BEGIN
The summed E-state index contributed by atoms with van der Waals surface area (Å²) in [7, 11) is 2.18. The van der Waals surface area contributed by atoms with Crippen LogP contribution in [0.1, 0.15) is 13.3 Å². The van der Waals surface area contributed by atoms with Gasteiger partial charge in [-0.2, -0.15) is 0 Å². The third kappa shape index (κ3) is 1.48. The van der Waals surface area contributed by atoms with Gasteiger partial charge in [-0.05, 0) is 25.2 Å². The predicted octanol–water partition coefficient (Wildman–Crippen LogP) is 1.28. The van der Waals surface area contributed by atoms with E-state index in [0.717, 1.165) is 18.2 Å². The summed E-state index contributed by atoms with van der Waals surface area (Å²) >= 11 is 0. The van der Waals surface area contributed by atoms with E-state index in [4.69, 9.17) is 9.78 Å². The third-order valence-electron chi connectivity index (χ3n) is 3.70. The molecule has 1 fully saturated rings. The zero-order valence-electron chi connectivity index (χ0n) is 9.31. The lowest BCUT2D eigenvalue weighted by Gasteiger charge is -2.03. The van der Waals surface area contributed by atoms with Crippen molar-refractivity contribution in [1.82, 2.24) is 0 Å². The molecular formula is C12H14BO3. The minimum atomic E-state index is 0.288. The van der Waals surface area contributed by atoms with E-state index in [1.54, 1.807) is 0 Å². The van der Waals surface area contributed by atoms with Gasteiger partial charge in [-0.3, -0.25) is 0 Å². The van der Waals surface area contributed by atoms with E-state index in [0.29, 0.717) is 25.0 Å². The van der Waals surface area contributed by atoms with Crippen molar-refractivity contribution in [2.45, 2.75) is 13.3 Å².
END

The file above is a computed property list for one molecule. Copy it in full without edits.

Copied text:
The summed E-state index contributed by atoms with van der Waals surface area (Å²) in [7, 11) is 2.18. The van der Waals surface area contributed by atoms with Crippen LogP contribution in [0.1, 0.15) is 13.3 Å². The van der Waals surface area contributed by atoms with Gasteiger partial charge in [-0.2, -0.15) is 0 Å². The third kappa shape index (κ3) is 1.48. The van der Waals surface area contributed by atoms with Gasteiger partial charge in [-0.05, 0) is 25.2 Å². The predicted octanol–water partition coefficient (Wildman–Crippen LogP) is 1.28. The van der Waals surface area contributed by atoms with E-state index in [0.717, 1.165) is 18.2 Å². The summed E-state index contributed by atoms with van der Waals surface area (Å²) >= 11 is 0. The van der Waals surface area contributed by atoms with E-state index in [4.69, 9.17) is 9.78 Å². The third-order valence-electron chi connectivity index (χ3n) is 3.70. The molecule has 1 fully saturated rings. The zero-order valence-electron chi connectivity index (χ0n) is 9.31. The lowest BCUT2D eigenvalue weighted by Gasteiger charge is -2.03. The van der Waals surface area contributed by atoms with Crippen molar-refractivity contribution in [1.82, 2.24) is 0 Å². The molecular formula is C12H14BO3. The minimum atomic E-state index is 0.288. The van der Waals surface area contributed by atoms with E-state index in [1.54, 1.807) is 0 Å². The van der Waals surface area contributed by atoms with Gasteiger partial charge in [-0.3, -0.25) is 0 Å². The van der Waals surface area contributed by atoms with E-state index in [0.29, 0.717) is 25.0 Å². The van der Waals surface area contributed by atoms with Crippen molar-refractivity contribution in [2.45, 2.75) is 13.3 Å².